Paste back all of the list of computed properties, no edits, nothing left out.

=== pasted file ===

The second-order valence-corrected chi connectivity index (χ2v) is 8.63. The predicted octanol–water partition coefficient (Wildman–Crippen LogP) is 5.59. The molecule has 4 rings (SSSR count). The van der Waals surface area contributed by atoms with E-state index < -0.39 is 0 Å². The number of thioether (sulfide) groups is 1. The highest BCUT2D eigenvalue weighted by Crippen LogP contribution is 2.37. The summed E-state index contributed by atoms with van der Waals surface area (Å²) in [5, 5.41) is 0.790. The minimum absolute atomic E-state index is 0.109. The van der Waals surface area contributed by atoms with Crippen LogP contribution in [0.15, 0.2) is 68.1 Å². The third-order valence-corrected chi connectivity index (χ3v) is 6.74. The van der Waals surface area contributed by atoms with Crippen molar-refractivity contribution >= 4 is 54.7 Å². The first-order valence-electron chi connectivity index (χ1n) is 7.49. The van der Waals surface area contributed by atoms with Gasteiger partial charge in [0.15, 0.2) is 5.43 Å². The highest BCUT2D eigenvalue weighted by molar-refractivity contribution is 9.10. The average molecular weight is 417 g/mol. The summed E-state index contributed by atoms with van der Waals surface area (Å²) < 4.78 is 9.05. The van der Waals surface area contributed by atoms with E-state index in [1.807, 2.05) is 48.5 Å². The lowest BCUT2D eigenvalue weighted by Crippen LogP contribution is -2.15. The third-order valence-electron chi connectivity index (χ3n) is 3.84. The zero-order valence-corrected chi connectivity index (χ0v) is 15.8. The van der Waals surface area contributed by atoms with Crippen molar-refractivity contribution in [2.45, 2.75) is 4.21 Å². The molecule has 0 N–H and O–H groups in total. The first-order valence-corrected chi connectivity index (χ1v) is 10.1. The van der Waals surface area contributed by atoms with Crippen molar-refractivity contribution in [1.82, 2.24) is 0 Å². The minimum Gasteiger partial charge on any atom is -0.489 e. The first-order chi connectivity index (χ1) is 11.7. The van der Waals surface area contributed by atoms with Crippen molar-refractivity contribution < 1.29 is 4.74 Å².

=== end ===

The second-order valence-corrected chi connectivity index (χ2v) is 8.63. The predicted octanol–water partition coefficient (Wildman–Crippen LogP) is 5.59. The molecule has 4 rings (SSSR count). The van der Waals surface area contributed by atoms with E-state index < -0.39 is 0 Å². The number of thioether (sulfide) groups is 1. The highest BCUT2D eigenvalue weighted by Crippen LogP contribution is 2.37. The summed E-state index contributed by atoms with van der Waals surface area (Å²) in [5, 5.41) is 0.790. The minimum absolute atomic E-state index is 0.109. The van der Waals surface area contributed by atoms with Crippen LogP contribution in [0.15, 0.2) is 68.1 Å². The third-order valence-corrected chi connectivity index (χ3v) is 6.74. The van der Waals surface area contributed by atoms with Crippen molar-refractivity contribution >= 4 is 54.7 Å². The first-order valence-electron chi connectivity index (χ1n) is 7.49. The van der Waals surface area contributed by atoms with Gasteiger partial charge in [0.15, 0.2) is 5.43 Å². The highest BCUT2D eigenvalue weighted by molar-refractivity contribution is 9.10. The average molecular weight is 417 g/mol. The summed E-state index contributed by atoms with van der Waals surface area (Å²) < 4.78 is 9.05. The van der Waals surface area contributed by atoms with E-state index in [1.807, 2.05) is 48.5 Å². The lowest BCUT2D eigenvalue weighted by Crippen LogP contribution is -2.15. The third-order valence-electron chi connectivity index (χ3n) is 3.84. The zero-order valence-corrected chi connectivity index (χ0v) is 15.8. The van der Waals surface area contributed by atoms with Crippen molar-refractivity contribution in [2.45, 2.75) is 4.21 Å². The molecule has 0 N–H and O–H groups in total. The first-order valence-corrected chi connectivity index (χ1v) is 10.1. The van der Waals surface area contributed by atoms with Crippen molar-refractivity contribution in [1.82, 2.24) is 0 Å². The minimum Gasteiger partial charge on any atom is -0.489 e. The first-order chi connectivity index (χ1) is 11.7. The van der Waals surface area contributed by atoms with Crippen molar-refractivity contribution < 1.29 is 4.74 Å².